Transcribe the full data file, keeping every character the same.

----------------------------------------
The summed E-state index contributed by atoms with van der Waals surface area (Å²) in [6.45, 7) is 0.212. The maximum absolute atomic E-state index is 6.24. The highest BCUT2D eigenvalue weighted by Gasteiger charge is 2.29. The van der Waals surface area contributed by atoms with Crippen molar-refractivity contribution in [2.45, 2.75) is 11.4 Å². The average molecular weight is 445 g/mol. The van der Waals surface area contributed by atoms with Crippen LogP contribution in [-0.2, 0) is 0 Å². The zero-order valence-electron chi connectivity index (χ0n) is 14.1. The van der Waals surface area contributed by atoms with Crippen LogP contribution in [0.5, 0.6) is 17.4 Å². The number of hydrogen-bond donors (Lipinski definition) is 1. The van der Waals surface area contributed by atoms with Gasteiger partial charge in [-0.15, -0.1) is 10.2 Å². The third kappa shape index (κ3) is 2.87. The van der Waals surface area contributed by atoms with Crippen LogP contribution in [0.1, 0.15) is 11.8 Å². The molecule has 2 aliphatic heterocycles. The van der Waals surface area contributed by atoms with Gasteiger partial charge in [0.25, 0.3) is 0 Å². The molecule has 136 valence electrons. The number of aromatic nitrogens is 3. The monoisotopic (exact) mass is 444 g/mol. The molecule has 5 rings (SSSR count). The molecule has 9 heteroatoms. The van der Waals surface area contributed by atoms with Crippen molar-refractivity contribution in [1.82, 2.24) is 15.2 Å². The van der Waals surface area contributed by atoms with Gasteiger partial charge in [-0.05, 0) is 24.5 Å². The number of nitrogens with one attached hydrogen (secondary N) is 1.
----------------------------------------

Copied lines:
The summed E-state index contributed by atoms with van der Waals surface area (Å²) in [6.45, 7) is 0.212. The maximum absolute atomic E-state index is 6.24. The highest BCUT2D eigenvalue weighted by Gasteiger charge is 2.29. The van der Waals surface area contributed by atoms with Crippen molar-refractivity contribution in [2.45, 2.75) is 11.4 Å². The average molecular weight is 445 g/mol. The van der Waals surface area contributed by atoms with Crippen LogP contribution in [-0.2, 0) is 0 Å². The zero-order valence-electron chi connectivity index (χ0n) is 14.1. The van der Waals surface area contributed by atoms with Crippen LogP contribution in [0.5, 0.6) is 17.4 Å². The number of hydrogen-bond donors (Lipinski definition) is 1. The van der Waals surface area contributed by atoms with Gasteiger partial charge in [-0.15, -0.1) is 10.2 Å². The third kappa shape index (κ3) is 2.87. The van der Waals surface area contributed by atoms with Crippen LogP contribution in [0.1, 0.15) is 11.8 Å². The molecule has 2 aliphatic heterocycles. The van der Waals surface area contributed by atoms with Gasteiger partial charge in [0.25, 0.3) is 0 Å². The molecule has 136 valence electrons. The number of aromatic nitrogens is 3. The monoisotopic (exact) mass is 444 g/mol. The molecule has 5 rings (SSSR count). The molecule has 9 heteroatoms. The van der Waals surface area contributed by atoms with Crippen molar-refractivity contribution in [1.82, 2.24) is 15.2 Å². The van der Waals surface area contributed by atoms with Gasteiger partial charge in [-0.05, 0) is 24.5 Å². The number of nitrogens with one attached hydrogen (secondary N) is 1.